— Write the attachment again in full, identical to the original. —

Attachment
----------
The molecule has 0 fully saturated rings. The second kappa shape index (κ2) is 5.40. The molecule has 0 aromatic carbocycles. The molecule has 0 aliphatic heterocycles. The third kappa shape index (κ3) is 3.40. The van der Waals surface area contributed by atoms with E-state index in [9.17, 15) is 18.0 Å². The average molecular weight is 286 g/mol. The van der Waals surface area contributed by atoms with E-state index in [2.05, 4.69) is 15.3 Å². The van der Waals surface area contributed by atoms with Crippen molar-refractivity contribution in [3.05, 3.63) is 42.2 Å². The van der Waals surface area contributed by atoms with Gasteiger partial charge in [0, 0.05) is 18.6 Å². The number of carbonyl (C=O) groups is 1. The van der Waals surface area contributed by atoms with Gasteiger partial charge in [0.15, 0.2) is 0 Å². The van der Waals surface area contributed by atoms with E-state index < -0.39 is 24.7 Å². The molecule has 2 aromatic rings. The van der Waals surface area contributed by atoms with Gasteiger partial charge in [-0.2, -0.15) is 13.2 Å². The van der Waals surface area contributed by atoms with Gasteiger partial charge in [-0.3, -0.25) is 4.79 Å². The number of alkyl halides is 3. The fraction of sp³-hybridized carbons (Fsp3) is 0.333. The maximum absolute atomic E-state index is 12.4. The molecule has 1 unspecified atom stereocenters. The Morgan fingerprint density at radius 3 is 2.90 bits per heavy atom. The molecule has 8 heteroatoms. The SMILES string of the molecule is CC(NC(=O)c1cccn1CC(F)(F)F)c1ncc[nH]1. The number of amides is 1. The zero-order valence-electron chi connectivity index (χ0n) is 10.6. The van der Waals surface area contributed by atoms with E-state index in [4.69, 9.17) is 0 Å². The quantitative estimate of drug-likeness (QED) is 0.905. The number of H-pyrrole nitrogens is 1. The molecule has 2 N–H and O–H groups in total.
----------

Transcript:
The molecule has 0 fully saturated rings. The second kappa shape index (κ2) is 5.40. The molecule has 0 aromatic carbocycles. The molecule has 0 aliphatic heterocycles. The third kappa shape index (κ3) is 3.40. The van der Waals surface area contributed by atoms with E-state index in [9.17, 15) is 18.0 Å². The average molecular weight is 286 g/mol. The van der Waals surface area contributed by atoms with E-state index in [2.05, 4.69) is 15.3 Å². The van der Waals surface area contributed by atoms with Crippen molar-refractivity contribution in [3.05, 3.63) is 42.2 Å². The van der Waals surface area contributed by atoms with Gasteiger partial charge in [0, 0.05) is 18.6 Å². The number of carbonyl (C=O) groups is 1. The van der Waals surface area contributed by atoms with Gasteiger partial charge in [0.15, 0.2) is 0 Å². The van der Waals surface area contributed by atoms with E-state index < -0.39 is 24.7 Å². The molecule has 2 aromatic rings. The van der Waals surface area contributed by atoms with Gasteiger partial charge in [-0.2, -0.15) is 13.2 Å². The van der Waals surface area contributed by atoms with Gasteiger partial charge in [-0.3, -0.25) is 4.79 Å². The number of alkyl halides is 3. The fraction of sp³-hybridized carbons (Fsp3) is 0.333. The maximum absolute atomic E-state index is 12.4. The molecule has 1 unspecified atom stereocenters. The Morgan fingerprint density at radius 3 is 2.90 bits per heavy atom. The molecule has 8 heteroatoms. The SMILES string of the molecule is CC(NC(=O)c1cccn1CC(F)(F)F)c1ncc[nH]1. The number of amides is 1. The zero-order valence-electron chi connectivity index (χ0n) is 10.6. The van der Waals surface area contributed by atoms with E-state index in [4.69, 9.17) is 0 Å². The quantitative estimate of drug-likeness (QED) is 0.905. The number of H-pyrrole nitrogens is 1. The molecule has 2 N–H and O–H groups in total.